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What To Expect From Ben Affleck's Batman Script

No matter how you feel about Batman v Superman: Dawn of Justice, it's hard to deny that Ben Affleck was a respectable Batman, despite premature Internet furor over his casting. Affleck is a guy who really gets into character—so much so that he's already written a script for a solo Batman film that he hopes to direct and star in. It's a little ambitious, given the lukewarm reception of BvS, but we have high hopes for the possibility. So, knowing what little we know, what should we expect from an Affleck-penned Batman?


Everyone in the DC universe has or will get an origin story, but we skipped right over pentagenarian Batman's. We already know how little Bruce Wayne got all messed up by the murder of his parents, but what about his first few years as a vigilante? Affleck has remarked that by the time he fights Superman, his Batman has become very cynical and jaded, a recent personality change compared to his 20 previous years under the cowl. Even BvS' Bruce Wayne is grim, but Affleck knows that this isn't the standard Batman, so it's not impossible that we'll see a lighter, prequel-y Batman in the future.


Of course, a smart Affleck also probably isn't too interested in retelling the same thing we've already seen a thousand times, which would be perfectly okay. It's hard to get a bead on just how much Batffleck will be in Suicide Squad since he's contractually obligated to not say anything about his other Bat-appearances, but he's expressed interest in the evolution of Batman. In interviews, Affleck has stated that Batman "has to recalculate" now that metahumans are a thing, and can either save or destroy the Earth. Nerds know that a calculating Batman is the best possible Batman.

Critically acclaimed writing

Every major film that Ben Affleck has ever written has been critically acclaimed. Granted, that list only includes Good Will Hunting, Gone Baby Gone, and The Town, but every single one of those—and even his scripts for the TV show Push, Nevada—has scored very highly on any scale you look at. Affleck isn't a guy who writes a ton of scripts, and often spends many years on each project, dedicating 100% of his attention to one thing at a time, so you know that this is serious stuff. It's weird to think of Ben Affleck as a true artist, but his track record speaks for itself. He has the potential to write the best Batman ever brought to screen.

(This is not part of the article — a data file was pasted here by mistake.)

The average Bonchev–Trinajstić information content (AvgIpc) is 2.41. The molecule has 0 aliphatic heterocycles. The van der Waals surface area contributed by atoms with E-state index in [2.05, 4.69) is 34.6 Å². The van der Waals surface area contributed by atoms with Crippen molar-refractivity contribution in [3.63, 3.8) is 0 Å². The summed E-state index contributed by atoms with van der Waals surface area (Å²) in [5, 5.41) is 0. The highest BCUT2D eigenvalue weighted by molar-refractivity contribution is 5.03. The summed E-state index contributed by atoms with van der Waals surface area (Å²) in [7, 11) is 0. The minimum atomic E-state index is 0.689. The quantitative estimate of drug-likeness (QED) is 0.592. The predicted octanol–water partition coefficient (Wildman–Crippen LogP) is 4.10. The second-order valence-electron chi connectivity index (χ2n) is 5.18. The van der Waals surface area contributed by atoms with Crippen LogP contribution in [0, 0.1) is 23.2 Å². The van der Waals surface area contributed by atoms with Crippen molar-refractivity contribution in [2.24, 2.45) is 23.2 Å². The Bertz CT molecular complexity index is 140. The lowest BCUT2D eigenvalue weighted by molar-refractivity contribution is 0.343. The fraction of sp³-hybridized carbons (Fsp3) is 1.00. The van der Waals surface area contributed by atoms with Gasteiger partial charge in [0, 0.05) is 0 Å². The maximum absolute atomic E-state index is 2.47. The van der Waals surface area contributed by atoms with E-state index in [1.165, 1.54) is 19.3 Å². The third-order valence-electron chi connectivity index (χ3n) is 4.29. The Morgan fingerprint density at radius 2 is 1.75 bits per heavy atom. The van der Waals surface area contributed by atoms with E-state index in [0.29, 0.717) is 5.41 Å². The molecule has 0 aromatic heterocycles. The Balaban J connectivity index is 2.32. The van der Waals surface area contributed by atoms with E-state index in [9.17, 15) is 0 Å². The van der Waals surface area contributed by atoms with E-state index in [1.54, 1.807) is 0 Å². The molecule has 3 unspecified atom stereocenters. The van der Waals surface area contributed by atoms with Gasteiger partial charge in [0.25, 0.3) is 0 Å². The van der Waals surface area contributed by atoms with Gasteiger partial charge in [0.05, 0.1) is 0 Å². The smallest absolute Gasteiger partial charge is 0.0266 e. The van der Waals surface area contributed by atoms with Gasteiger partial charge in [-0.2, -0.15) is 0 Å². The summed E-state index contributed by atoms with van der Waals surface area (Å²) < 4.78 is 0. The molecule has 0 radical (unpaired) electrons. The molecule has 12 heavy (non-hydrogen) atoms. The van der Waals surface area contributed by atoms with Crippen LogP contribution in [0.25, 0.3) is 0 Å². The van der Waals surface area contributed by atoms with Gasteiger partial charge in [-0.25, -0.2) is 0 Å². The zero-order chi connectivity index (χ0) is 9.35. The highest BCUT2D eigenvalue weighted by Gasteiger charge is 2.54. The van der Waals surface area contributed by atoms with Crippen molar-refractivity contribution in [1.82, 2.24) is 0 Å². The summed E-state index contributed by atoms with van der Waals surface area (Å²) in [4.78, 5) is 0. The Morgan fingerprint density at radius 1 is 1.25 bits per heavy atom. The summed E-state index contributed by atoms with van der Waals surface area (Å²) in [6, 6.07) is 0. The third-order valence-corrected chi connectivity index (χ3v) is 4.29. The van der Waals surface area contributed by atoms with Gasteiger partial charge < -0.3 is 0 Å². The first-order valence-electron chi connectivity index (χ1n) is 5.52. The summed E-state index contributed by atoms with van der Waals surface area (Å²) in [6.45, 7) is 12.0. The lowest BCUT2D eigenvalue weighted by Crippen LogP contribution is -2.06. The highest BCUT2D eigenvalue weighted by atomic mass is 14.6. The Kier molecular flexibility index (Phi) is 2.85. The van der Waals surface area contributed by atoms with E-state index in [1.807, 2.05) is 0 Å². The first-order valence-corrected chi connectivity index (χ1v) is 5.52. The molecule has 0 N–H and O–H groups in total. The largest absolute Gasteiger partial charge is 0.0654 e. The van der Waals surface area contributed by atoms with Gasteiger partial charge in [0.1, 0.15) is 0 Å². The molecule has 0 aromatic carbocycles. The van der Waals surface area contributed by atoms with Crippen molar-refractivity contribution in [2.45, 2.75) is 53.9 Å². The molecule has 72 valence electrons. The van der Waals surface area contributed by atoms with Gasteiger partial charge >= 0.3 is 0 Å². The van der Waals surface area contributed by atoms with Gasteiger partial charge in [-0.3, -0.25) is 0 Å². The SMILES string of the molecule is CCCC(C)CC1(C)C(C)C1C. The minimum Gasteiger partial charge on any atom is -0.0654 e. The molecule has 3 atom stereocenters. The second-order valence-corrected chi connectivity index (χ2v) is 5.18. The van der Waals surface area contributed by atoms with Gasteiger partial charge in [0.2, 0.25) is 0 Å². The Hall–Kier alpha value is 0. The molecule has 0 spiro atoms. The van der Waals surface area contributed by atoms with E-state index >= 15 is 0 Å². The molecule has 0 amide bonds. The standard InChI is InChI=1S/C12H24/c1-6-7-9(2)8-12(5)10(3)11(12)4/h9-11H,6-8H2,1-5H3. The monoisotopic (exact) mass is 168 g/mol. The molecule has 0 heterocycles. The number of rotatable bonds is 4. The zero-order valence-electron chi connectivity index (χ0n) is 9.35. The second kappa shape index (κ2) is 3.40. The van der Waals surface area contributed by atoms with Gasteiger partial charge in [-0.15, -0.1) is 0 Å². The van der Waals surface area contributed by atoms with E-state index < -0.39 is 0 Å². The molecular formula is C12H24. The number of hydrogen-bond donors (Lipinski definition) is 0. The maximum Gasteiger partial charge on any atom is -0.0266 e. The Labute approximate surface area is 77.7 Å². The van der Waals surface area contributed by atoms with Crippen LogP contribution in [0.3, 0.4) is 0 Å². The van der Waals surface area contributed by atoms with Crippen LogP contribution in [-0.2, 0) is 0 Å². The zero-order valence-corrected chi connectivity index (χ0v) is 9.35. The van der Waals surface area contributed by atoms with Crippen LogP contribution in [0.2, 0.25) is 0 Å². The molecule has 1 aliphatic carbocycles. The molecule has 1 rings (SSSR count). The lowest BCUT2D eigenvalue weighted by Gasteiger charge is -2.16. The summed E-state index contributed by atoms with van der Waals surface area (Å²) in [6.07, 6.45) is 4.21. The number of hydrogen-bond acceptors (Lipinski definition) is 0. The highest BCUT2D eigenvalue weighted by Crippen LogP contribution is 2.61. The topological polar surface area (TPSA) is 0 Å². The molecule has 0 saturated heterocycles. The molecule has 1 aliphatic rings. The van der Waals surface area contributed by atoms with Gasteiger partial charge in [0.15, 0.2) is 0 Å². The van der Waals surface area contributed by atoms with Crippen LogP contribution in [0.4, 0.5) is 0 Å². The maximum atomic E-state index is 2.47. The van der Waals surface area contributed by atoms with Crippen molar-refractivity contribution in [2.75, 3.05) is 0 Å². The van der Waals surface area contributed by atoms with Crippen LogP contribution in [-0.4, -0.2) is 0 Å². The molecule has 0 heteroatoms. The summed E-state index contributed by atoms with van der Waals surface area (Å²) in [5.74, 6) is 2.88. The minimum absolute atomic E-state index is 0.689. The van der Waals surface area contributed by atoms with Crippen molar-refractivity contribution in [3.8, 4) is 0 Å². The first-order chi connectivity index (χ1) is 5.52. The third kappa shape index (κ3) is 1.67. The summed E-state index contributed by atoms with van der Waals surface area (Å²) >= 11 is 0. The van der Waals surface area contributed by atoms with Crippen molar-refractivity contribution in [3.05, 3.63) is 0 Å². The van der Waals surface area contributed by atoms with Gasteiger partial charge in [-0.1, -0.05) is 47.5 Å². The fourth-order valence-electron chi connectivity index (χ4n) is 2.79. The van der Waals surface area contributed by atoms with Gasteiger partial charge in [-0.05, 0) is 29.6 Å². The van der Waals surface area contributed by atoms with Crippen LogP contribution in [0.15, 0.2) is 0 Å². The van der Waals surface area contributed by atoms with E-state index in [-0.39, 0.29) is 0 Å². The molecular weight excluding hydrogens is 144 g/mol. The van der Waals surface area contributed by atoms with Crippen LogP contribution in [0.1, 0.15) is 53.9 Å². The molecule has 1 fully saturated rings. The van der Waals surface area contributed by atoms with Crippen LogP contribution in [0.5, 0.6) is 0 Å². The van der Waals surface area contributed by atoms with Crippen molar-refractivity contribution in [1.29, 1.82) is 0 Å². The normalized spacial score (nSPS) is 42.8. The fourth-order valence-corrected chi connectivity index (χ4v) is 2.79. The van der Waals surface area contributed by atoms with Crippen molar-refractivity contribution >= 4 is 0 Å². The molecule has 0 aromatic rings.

Critically acclaimed directing

Affleck is also in very loose, tentative talks to direct his own solo Batman venture, and that wouldn't be a bad thing at all, because we really need a break from the forcibly bleak Zack Snyder stuff. Affleck has only directed three films, but all of them are top-rated, giving him another perfect batting average. Affleck is a rare talent that can actually effectively direct himself in a film as well, if Argo is any proof. An Affleck-directed Batman would be serious, but hopefully carry some of the levity that Affleck carries about himself.

Geoff Johns is great

Affleck isn't alone in this venture, as he has DC Comics' Chief Creative Officer Geoff Johns on his side. While many of DC's higher ups are responsible for some questionable choices lately, Johns is known for some really excellent, formative work with DC's main heroes. While he's only written a few issues of Batman, he's written many others in which Batman is a member of the Justice League. He's also responsible for crafting major DC story arcs, like Blackest Night and Infinite Crisis, which have reshaped the entire DC universe. He knows how to handle large-scale events meaningfully, so he's an excellent co-writer to have around.

Focus on Bruce Wayne

In order to make Batman relatable, you need to have a very well-developed Bruce Wayne, at least according to Ben Affleck. It makes sense, because even though most viewers aren't billionaire playboys, they're closer to that than they are to a deranged vigilante in an animal costume. Expect a lot of time out of the costume next time around, and the exploration of the differences between Batman and Bruce Wayne—if there are any left at all after the events of BvS.

We won't know for a long time

The most anyone has directly said about the mysterious Ben Affleck script is that it's "really cool." We don't know if it's an adaptation of an existing Batman story, or something totally new. We also don't know if it's a villain-centric story, or just stuff about Batman dealing with the usual crime in Gotham, or if it'll tie in meaningfully to the greater Justice League story. Affleck is tight-lipped so far, and expressly forbidden by DC and Warner Bros. to discuss any Batman outside of his single film appearance, so expect a library's worth of speculation before we know any actual details.